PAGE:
More and more research suggests that the underperformance of active equity managers is related to skewness in returns that makes it hard to beat an index. J.B. Heaton and Jan Hendrik Witte, along with our co-author Nick Polson, developed a simple stock selection model to study this phenomenon. Our model is motivated by the empirical observation that the best performing stocks in a broad market index often perform much better than the other stocks in the index. Randomly selecting a subset of securities from the index (a model of worst-case active management) may dramatically increase the chance of underperforming the index.
The relative likelihood of underperformance by investors choosing active management likely is much more important than the loss those same investors take due to the higher fees of active management relative to passive index investing. Thus, active management may be even more challenging than previously believed, and the stakes for finding the best active managers may be larger than previously assumed.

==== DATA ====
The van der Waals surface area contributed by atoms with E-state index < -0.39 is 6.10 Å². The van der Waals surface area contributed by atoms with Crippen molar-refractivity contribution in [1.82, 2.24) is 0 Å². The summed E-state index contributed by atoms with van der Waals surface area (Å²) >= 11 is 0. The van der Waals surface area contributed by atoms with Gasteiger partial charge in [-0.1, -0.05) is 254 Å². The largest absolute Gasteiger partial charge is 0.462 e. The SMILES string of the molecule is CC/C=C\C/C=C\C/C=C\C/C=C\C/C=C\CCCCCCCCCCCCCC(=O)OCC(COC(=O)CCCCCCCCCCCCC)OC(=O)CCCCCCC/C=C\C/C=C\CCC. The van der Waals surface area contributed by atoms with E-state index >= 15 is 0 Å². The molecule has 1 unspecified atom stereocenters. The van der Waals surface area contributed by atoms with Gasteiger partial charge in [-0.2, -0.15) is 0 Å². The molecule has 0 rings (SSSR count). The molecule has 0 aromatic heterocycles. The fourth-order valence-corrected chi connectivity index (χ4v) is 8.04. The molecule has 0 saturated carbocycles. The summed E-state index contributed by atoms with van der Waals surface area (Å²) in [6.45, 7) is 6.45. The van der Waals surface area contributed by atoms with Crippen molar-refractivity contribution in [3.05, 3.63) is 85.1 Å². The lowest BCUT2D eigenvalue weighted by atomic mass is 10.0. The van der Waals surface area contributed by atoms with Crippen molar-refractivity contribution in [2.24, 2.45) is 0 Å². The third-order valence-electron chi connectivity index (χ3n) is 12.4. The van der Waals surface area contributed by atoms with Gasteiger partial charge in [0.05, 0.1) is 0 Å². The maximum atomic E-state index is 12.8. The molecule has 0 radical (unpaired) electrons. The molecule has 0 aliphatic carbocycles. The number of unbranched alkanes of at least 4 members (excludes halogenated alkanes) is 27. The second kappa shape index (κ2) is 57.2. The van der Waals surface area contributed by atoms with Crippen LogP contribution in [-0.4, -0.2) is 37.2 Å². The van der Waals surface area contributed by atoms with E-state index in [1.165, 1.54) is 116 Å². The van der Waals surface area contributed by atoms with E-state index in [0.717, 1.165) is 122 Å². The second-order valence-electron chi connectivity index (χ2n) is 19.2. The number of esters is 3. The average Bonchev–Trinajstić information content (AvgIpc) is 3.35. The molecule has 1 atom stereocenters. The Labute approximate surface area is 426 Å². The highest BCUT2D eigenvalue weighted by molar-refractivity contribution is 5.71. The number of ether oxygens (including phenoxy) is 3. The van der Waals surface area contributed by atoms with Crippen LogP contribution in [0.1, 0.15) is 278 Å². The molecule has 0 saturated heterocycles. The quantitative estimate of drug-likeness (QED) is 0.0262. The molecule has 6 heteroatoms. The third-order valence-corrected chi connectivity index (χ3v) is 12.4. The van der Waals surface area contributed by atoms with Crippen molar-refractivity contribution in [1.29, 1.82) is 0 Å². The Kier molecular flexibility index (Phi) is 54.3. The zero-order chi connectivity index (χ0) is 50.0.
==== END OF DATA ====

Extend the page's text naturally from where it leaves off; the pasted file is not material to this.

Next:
Subsequent work by Henrik Bessembinder of Arizona State University finds:
The majority of common stocks that have appeared in the CRSP database since 1926 have lifetime buy-and-hold returns less than one-month Treasuries. When stated in terms of lifetime dollar wealth creation, the best-performing four percent of listed companies explain the net gain for the entire U.S. stock market since 1926, as other stocks collectively matched Treasury bills. These results highlight the important role of positive skewness in the distribution of individual stock returns, attributable both to skewness in monthly returns and to the effects of compounding. The results help to explain why poorly-diversified active strategies most often underperform market averages.
Much of our work at Conjecture builds from these basic insights. A useful Bloomberg Markets piece on our work is available here.